Leprosy: Causes, symptoms, diagnosis, treatment
Leprosy is an infectious disease that causes severe, disfiguring skin sores and nerve damage in the arms and legs. The disease has been around since the beginning of time, often surrounded by frightening, negative stigma and tales of leprosy patients being shunned as outcasts. At one time or another outbreaks of leprosy have affected, and panicked, people on every continent. The oldest civilisations of China, Egypt and India feared leprosy was an incurable, mutilating and contagious disease.
However, leprosy is actually not highly contagious. You can catch it only if you come into close and repeated contact with nose and mouth droplets from someone with untreated, severe leprosy. Children are more likely to get leprosy than adults.
Although rarely seen in the UK, the World Health Organisation says more than 200,000 people worldwide are infected with leprosy, most of them in Africa, Asia and Latin America. The Health Protection Agency reports that between 1999 and 2008, 36 cases of leprosy were notified in England and Wales. Three quarters of the cases were male and from the Indian subcontinent.
What causes leprosy?
Leprosy is caused by a slow-growing type of bacteria called Mycobacterium leprae (M. leprae). Leprosy is also known as Hansen's disease, after the scientist who discovered M. leprae in 1873.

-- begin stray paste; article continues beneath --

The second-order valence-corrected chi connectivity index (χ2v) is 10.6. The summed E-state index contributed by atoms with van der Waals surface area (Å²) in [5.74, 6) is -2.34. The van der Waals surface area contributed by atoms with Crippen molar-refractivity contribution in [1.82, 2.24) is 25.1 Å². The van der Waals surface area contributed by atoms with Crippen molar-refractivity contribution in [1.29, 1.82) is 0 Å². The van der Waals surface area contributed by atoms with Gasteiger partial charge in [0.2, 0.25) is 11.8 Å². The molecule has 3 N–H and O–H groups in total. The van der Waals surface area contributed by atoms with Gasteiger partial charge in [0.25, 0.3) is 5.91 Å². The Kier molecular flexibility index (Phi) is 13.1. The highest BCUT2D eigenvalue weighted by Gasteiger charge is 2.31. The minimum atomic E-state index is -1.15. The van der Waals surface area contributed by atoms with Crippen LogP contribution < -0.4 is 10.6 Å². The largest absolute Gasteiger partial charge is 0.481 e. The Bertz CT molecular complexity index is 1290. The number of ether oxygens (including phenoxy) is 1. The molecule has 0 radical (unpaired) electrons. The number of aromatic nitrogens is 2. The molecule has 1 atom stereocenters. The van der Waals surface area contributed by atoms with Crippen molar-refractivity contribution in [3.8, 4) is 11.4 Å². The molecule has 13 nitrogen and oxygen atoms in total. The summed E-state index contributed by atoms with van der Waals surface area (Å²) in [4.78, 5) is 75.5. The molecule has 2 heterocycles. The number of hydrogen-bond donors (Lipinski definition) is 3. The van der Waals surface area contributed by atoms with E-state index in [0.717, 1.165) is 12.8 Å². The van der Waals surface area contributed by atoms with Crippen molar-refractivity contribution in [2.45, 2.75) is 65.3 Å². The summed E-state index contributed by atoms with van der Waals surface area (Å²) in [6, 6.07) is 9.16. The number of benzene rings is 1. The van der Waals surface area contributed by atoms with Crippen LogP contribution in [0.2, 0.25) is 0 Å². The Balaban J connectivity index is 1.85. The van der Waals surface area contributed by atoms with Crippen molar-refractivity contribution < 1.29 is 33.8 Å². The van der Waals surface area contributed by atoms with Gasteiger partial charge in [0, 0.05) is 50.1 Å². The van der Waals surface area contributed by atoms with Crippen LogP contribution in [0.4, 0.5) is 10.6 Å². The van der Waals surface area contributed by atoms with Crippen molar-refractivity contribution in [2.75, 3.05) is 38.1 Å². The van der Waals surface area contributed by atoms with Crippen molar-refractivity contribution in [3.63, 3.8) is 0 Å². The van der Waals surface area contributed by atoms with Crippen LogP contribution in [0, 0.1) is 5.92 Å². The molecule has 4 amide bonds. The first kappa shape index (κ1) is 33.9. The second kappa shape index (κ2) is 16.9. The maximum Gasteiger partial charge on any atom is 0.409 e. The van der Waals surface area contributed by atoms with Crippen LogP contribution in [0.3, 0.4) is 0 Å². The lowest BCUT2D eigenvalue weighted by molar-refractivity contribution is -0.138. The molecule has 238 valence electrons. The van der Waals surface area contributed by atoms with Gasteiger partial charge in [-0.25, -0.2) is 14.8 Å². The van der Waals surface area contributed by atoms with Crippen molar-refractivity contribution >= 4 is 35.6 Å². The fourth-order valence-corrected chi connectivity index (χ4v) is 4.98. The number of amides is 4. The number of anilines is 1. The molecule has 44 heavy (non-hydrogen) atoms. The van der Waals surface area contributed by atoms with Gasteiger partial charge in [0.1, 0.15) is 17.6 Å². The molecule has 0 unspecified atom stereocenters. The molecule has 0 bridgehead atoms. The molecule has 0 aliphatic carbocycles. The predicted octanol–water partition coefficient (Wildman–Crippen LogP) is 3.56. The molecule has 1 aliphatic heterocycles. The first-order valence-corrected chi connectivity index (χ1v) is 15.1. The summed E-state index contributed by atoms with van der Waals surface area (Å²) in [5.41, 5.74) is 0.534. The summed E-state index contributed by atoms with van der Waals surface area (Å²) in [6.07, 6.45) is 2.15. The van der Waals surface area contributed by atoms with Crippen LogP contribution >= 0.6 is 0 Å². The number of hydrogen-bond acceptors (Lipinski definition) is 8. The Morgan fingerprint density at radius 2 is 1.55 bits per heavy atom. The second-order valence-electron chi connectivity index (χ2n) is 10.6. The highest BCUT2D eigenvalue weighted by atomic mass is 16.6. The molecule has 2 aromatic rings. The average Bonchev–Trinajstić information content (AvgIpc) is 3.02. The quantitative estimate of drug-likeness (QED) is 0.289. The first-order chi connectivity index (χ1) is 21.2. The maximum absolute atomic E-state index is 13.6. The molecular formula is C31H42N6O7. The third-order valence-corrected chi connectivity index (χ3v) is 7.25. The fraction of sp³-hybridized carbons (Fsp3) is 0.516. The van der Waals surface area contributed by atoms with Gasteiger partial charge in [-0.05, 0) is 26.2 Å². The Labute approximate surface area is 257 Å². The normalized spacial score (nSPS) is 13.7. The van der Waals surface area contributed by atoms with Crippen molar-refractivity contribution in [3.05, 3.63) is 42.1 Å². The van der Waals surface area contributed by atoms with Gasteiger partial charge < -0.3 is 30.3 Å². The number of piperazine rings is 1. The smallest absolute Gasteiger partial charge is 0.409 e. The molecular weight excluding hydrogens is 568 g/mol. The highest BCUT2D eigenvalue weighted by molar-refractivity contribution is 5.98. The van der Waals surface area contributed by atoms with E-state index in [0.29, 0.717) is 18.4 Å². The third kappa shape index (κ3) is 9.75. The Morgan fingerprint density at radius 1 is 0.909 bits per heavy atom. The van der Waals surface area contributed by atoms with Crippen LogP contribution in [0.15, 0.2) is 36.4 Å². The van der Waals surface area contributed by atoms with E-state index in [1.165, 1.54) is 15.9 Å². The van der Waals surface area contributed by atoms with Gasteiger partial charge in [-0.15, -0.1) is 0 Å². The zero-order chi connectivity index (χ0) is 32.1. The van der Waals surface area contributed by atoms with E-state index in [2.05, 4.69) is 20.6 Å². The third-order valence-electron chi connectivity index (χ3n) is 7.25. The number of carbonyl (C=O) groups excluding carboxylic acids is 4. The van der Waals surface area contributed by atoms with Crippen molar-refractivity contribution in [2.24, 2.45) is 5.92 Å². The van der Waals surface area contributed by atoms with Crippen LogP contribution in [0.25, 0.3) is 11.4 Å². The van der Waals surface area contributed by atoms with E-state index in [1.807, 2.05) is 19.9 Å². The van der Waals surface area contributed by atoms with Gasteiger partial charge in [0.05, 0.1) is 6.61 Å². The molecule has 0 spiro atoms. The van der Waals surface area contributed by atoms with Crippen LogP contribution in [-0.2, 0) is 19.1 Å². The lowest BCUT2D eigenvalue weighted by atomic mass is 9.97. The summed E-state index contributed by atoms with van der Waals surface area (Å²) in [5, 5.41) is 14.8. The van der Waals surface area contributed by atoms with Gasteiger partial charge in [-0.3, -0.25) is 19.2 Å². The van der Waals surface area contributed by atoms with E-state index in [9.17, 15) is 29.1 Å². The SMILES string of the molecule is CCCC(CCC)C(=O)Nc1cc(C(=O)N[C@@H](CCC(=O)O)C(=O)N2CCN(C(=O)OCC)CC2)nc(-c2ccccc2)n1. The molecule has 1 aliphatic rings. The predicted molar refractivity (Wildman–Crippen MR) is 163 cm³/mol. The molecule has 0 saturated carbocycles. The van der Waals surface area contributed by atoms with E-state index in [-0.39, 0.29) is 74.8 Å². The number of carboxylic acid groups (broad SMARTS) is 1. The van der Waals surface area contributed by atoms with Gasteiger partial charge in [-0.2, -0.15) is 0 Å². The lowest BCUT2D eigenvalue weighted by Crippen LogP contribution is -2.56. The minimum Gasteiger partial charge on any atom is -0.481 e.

What are the symptoms of leprosy?
Leprosy primarily affects the skin and the nerves outside the brain and spinal cord, called the peripheral nerves. It may also strike the eyes and the thin tissue lining the inside of the nose.
The main symptom of leprosy is disfiguring skin sores, lumps, or bumps that do not go away after several weeks or months. The skin sores are pale-coloured.
Nerve damage can lead to:
- Loss of feeling in the arms and legs
- Muscle weakness
It takes a very long time for symptoms to appear after coming into contact with the leprosy-causing bacteria. Some people do not develop symptoms until 20 or more years later. The time between contact with the bacteria and the appearance of symptoms is called the incubation period. Leprosy's long incubation period makes it very difficult for doctors to determine when and where a person with leprosy originally became ill.
Forms of leprosy
Leprosy is characterised according to the number and type of skin sores you have. Specific symptoms and your treatment depend on the type of leprosy you have. The types are:
Paucibacillary (tuberculoid). A mild, less severe form of leprosy. People with this type have only one or a few patches of flat, pale-coloured skin (paucibacillary leprosy). The affected area of skin may feel numb because of nerve damage underneath. Tuberculoid leprosy is less contagious than other forms.
Multibacillary (lepromatous). A more severe form of the disease. It involves widespread skin bumps and rashes (multibacillary leprosy), numbness and muscle weakness. The nose, kidneys and male reproductive organs may also be affected. It is more contagious than tuberculoid leprosy.
Borderline. People with this type of leprosy have symptoms of both the tuberculoid and lepromatous forms.